Declarative if–then rules have proven very useful in many applications of expert systems. They can be managed in deductive databases and evaluated using the well-known forward-chaining approach. For domain-experts, however, the syntax of rules becomes complicated quickly, and already many different knowledge representation formalisms exist. Expert knowledge is often acquired in story form using interviews. In this paper, we discuss its representation by defining domain-specific languages (DSLs) for declarative expert rules. They can be embedded in Prolog systems in internal DSLs using term expansion and as external DSLs using definite clause grammars and quasi-quotations – for more sophisticated syntaxes.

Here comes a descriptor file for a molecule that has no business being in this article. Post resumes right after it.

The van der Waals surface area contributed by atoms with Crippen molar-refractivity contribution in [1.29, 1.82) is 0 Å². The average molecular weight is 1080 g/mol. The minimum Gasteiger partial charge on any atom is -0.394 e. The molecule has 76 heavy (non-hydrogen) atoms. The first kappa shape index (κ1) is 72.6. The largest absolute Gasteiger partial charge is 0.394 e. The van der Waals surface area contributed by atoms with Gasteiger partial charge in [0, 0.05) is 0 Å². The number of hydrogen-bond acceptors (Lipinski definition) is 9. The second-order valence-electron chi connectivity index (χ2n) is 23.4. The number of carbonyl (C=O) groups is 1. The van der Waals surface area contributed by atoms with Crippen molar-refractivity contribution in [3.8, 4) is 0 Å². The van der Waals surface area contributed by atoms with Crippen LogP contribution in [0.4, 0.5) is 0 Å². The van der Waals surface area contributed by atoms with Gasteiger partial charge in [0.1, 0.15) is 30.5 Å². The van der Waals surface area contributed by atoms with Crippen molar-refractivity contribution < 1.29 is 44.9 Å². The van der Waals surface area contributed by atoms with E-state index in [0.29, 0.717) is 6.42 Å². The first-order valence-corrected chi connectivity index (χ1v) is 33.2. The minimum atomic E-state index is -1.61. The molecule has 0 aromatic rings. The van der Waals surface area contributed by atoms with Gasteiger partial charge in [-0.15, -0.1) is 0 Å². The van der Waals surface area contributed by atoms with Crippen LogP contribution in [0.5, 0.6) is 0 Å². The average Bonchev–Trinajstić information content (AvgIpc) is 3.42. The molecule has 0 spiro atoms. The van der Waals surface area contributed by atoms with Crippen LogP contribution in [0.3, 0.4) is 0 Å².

Based on the declarative rules and the integration with the Prolog-based deductive database system DDBase, multiple rules acquired in practical case studies can be combined, compared, graphically analysed by domain-experts, and evaluated, resulting in an extensible system for expert knowledge. As a result, the actual modeling DSL becomes executable; the declarative forward-chaining evaluation of deductive databases can be understood by the domain experts. Our DSL for rules can be further improved by integrating ontologies and rule annotations.